Monday, August 5, 2013


STOP PRESS: The 14min film version of the blog below can be seen at

Allow John Golfin, co-founder of Mercy Centre Australia  to personally introduce you to the "Children of Mercy" from a sponsor's and traveller's point of view. This could be you...
The Human Development Foundation Mercy Centre or HDF Mercy Centre or Mercy (for short) is an orphanage and AIDS hospice for children between birth and over eighteen, mainly from the slums of Klong Toey, only 9km from the Grand Palace in central Bangkok. Mercy was started near an old pig slaughterhouse in Klong Toey by a Catholic "Redemterist" Priest Father Joseph Maier (known as Fr Joe) and a Catholic nun Sister Maria Chantavarodom in 1973. Since that time they have housed over 70,000 different children and currently house 141 kids in three large complexes and one boys home. The children are mainly from parents who have died from AIDS or abandoned them and many have AIDS themselves.
The main complex offers free housing, food, medicines and above all education. A further 21 locations around the "slaughterhouse slums" offer day care and primary education. Fr Joe was born in 1940 in Portland, Oregon USA of Irish parents and came to Thailand when he was still in seminary. His motto for Mercy is "we partner with the poor" with key emphasis on education of children. Often to achieve this, the very basic of shelter needs to be provided to the parents or guardians of poor children to enable them to come to school. I was introduced to Mercy by Lucy and George Braoudakis back in 2006. George was my best friend at Sydney Boys High School and we later attended Sydney University together. I was best man at Lucy and George's wedding. Lucy works for Qantas and through this was introduced to Mercy Centre by a charity run by Qantas Cabin Crew.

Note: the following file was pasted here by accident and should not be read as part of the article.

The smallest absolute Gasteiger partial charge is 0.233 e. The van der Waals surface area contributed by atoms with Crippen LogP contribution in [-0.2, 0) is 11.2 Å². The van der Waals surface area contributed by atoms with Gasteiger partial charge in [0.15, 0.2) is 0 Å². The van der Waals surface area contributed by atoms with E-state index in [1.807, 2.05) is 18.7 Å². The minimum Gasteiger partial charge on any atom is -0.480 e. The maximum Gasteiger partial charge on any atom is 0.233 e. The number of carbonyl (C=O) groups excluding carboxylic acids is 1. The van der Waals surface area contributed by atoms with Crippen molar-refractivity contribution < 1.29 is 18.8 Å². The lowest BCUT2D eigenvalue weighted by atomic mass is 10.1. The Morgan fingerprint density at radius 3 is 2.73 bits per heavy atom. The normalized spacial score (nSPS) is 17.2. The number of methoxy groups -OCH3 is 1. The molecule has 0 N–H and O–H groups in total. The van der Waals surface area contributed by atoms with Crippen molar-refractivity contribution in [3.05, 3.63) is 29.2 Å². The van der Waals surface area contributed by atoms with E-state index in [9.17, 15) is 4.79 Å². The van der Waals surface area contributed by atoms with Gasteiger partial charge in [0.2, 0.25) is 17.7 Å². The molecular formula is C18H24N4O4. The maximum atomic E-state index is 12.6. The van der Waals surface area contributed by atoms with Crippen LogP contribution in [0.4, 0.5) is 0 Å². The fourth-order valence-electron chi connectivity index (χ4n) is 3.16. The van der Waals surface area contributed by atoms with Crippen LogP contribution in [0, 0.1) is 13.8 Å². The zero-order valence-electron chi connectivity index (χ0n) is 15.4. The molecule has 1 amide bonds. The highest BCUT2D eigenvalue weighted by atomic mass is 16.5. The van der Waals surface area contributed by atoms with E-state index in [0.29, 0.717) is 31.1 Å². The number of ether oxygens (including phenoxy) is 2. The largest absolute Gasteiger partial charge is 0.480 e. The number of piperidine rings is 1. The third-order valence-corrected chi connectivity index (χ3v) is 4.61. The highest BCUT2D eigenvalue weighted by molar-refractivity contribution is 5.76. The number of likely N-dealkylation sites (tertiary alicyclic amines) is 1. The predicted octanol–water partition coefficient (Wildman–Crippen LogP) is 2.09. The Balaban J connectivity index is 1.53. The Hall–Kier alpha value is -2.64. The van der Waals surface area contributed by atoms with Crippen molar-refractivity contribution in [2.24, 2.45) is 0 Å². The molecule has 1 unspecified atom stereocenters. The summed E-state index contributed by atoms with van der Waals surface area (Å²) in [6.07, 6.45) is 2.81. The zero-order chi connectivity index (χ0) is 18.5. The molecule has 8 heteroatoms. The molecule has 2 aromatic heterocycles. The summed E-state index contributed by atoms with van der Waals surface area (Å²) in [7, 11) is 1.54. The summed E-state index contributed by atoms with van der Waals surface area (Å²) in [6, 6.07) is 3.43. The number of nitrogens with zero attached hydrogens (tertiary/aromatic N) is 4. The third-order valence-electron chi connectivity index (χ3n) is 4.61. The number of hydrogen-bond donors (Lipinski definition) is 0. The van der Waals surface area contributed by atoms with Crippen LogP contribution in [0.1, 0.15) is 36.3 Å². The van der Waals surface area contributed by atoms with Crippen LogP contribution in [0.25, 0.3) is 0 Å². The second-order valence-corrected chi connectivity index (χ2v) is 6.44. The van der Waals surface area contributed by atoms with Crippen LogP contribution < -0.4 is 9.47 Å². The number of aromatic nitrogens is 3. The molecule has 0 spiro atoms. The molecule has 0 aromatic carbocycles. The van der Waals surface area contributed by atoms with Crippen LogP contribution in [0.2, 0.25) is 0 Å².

They give up their personal time to directly assist orphanages in these cities including Mercy in Bangkok. In 2009, I visited the Mercy Centre in Klong Toey for the first time with Lucy and George and met Fr Joe and one of the long time directors, Usanee Janngeon. Even though Fr Joe is Catholic he welcomes all faiths and testament to this is the pregnant copper Lady in the garden that represents procreation and care of all children of all backgrounds. The set up and operation impressed me so much that in 2011, after I returned from South America and met Usanee in Sydney, I decided to take up the challenge of setting up "Mercy Centre Australia", to enable people in Australia to take up fully tax deductible sponsorship of or donations to the children in Mercy Thailand.
Mercy USA and Mercy UK had just been set up. At the time there were already 120 sponsors in Australia making non tax deductible contributions through the Qantas Cabin Crew Charity. Lucy and I agreed with Fr Joe and Usanee that tax deductibility meant that existing people may give more and many more new people may join on the basis that they can have a direct relationship with their child and visit them (since Bangkok is a popular stopover or holiday destination). Most expenses at Mercy are covered by specific individual donors or services given free so that every dollar of $AUD280 per child per year sponsorship can go the individual child. On Saturday 16 March 2013, Lucy, George and I hosted a celebratory dinner at Circular Quay in Sydney with Fr Joe, Usanee and husband